Of course, just listing a few buzzwords doesn't impress much either. Some emails I receive appear to be form letters, with a fill-in space for research interest buzzwords. These are pretty easy to spot, and don't demonstrate any sincere interest in performing research in that field. If you want to rise above the crowd, you will identify potentially interesting faculty, then go and read one or two of their recent papers. This will give you a very good idea of their research specialty (you may find you don't like it!) and will allow you to write a customized letter that speaks directly to that faculty's current research interests.
Here's another example email I received:
Checking into the web site, I have found that your research areas cater to my type of research interests.
I interpreted this as follows. First, the student doesn't know or care what research they want to perform, since they didn't state their research interests. This is a red flag, since such a student might be accepted into the program, chew up a year of grant support, and then discover they are really interested in some other research area and switch to another research group. While students often do switch research areas as their interests mature, as a Professor I look to reduce the possibility of this happening, since this is disruptive to a research agenda.
Second, the prospective student obviously didn't do their homework. They didn't bother to read the faculty web site enough to determine the  current research interests.
Right now you may be thinking, "Reading all these papers takes too much time, especially for a preliminary email." This is true, it does take more time to really understand the research agenda of a faculty member. However, by applying for graduate school, you are asking a professor to make a large financial and time investment. My attitude as a faculty member is, "Why should I admit a prospective student who is not willing to spend 1-2 hours to determine my current research interests?" On the flip side, you are looking to make a commitment to a particular research area, and this can have significant impact on your career and happiness. Doesn't it make sense to have a good idea of what you're getting into?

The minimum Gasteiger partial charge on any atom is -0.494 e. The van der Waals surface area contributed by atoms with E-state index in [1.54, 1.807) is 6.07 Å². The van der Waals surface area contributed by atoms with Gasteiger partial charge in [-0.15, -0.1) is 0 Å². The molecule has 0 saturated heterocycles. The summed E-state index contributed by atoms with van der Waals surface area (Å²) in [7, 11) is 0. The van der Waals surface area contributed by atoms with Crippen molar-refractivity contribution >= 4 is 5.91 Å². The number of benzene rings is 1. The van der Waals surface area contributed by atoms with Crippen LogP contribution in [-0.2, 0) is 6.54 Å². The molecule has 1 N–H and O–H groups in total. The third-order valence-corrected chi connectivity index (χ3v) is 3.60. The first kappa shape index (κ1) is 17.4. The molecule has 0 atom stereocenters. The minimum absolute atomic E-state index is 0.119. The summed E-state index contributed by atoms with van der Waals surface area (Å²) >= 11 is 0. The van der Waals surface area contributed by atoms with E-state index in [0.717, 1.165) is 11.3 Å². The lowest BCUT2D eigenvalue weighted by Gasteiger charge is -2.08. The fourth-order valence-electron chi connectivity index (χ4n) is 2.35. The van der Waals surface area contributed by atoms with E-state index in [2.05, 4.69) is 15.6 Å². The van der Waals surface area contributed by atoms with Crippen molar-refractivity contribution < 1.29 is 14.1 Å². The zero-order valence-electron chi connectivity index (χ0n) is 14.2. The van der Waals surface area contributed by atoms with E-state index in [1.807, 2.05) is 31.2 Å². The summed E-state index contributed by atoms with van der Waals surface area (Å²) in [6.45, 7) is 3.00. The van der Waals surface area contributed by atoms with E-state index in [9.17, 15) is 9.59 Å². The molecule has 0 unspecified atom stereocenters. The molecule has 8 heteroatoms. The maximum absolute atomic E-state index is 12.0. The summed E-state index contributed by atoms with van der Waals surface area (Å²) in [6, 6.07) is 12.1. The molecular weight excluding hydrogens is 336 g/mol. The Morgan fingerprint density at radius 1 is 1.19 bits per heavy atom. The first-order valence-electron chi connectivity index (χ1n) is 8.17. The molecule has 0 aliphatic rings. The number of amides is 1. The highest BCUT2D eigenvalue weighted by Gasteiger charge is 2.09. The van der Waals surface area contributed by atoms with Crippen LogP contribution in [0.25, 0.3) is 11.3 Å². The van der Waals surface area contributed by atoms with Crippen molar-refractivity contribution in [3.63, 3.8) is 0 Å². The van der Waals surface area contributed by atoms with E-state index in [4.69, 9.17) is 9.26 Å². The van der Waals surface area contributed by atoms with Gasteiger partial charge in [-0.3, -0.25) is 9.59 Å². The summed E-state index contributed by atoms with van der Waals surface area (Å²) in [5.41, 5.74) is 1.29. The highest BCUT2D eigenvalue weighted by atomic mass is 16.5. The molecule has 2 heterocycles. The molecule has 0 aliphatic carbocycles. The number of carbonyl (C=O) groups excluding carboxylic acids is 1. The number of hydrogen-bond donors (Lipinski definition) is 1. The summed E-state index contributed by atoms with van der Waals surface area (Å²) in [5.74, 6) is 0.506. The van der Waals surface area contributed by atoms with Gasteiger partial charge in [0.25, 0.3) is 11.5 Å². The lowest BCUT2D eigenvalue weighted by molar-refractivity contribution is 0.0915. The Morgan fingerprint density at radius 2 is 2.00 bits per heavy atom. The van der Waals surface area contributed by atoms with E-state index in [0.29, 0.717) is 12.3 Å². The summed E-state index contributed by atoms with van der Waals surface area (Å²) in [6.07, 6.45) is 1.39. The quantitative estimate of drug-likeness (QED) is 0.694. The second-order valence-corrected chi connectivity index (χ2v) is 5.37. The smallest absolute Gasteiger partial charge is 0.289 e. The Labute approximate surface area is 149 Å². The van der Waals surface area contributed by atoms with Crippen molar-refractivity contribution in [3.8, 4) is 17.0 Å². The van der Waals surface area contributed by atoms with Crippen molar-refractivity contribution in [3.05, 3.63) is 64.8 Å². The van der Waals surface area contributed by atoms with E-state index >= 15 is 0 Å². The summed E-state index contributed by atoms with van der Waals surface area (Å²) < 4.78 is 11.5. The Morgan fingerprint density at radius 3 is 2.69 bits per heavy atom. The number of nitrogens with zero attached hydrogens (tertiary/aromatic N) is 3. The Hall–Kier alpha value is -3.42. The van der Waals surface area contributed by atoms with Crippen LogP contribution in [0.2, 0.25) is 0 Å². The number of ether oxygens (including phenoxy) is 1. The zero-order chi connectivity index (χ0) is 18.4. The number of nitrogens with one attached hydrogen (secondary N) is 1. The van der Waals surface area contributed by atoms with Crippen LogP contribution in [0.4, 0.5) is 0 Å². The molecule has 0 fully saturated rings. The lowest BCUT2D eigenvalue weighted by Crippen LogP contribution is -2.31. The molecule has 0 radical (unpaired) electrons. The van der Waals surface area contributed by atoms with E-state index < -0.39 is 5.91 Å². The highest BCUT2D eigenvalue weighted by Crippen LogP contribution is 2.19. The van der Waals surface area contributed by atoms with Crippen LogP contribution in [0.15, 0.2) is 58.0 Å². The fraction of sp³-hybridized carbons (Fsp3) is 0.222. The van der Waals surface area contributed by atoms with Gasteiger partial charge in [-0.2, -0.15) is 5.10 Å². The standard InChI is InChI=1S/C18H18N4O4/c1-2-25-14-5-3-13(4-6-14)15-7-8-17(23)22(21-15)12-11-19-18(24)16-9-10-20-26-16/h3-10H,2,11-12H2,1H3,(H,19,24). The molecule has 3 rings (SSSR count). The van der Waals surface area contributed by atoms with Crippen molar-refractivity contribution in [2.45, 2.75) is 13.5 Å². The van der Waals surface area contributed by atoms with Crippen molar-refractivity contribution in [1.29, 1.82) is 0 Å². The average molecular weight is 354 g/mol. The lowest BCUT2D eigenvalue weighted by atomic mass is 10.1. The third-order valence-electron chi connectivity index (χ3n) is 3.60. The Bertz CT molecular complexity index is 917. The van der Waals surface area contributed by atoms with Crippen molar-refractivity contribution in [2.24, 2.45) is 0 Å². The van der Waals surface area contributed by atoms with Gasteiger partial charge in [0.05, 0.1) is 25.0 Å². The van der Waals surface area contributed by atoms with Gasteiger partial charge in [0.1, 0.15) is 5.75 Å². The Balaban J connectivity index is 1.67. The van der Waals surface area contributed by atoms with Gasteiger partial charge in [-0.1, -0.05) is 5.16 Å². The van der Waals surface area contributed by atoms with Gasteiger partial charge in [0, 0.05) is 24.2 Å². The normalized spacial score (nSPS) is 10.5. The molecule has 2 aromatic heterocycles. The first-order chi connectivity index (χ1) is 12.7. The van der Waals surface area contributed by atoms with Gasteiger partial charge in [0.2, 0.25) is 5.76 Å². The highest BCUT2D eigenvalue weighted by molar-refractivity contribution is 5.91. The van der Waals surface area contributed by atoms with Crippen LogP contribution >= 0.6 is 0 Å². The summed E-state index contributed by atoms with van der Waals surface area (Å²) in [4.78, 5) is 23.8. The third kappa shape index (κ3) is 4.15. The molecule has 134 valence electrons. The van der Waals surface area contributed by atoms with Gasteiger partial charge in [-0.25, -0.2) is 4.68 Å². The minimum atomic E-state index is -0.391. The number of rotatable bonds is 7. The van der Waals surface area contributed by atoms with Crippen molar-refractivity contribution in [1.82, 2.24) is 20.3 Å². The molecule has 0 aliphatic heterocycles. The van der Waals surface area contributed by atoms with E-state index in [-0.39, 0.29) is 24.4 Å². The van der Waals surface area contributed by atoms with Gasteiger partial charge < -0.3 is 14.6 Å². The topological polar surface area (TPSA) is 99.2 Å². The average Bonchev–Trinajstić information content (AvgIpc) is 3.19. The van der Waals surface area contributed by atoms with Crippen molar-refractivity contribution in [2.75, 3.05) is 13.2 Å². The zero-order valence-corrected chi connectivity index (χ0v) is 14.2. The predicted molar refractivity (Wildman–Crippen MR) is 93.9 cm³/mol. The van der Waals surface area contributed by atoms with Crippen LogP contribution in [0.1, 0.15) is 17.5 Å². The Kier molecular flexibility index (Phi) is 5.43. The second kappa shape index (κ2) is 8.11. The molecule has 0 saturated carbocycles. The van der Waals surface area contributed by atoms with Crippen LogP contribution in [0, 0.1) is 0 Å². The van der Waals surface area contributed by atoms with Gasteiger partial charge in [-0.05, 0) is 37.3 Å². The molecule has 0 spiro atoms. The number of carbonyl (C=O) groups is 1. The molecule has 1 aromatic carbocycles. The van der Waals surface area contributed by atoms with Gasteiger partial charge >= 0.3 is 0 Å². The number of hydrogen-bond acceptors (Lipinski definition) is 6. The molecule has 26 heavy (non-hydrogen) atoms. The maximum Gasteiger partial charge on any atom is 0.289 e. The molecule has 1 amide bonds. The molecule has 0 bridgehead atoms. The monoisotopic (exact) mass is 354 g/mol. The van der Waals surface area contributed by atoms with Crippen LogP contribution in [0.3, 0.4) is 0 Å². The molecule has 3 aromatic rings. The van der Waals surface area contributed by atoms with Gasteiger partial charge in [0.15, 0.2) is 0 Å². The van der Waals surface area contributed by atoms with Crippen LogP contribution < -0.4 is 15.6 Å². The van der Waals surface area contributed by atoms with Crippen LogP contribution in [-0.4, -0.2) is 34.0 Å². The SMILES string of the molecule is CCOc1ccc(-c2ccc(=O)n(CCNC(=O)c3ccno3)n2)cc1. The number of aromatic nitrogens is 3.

3. Use an ASCII-representable name in your email if your native language is ideographic. A lot of spam email has "from" addresses that are not ASCII. Many faculty receive over 100 spam email messages a day. To ensure your message isn't ignored as spam, use an informative Subject line, and an ASCII From address.
4. Check to see how many students the professor currently has. Research groups are hard to scale up. Generally, faculty members do not like to have more than 3-10 students. If a faculty member has a lot of students already, even if you're Albert Einstein they still might not be interested.
Few pointers for the Actual Application
If you have decided to formally apply for graduate student in Computer Science in US graduate school, you will be asked to provide a personal statement (an essay), letters of recommendation, GRE and TOEFL test scores, and your undergraduate transcript.
Personal Statement
By now it should go without saying that the English in the personal statement needs to be perfect. Have a native speaker review your essay. Pay money to get such a review, if necessary. I frequently see high GRE verbal and TOEFL scores accompanied by a poorly written personal statement. This says to me that the student takes tests well, but still has problems with written English expression.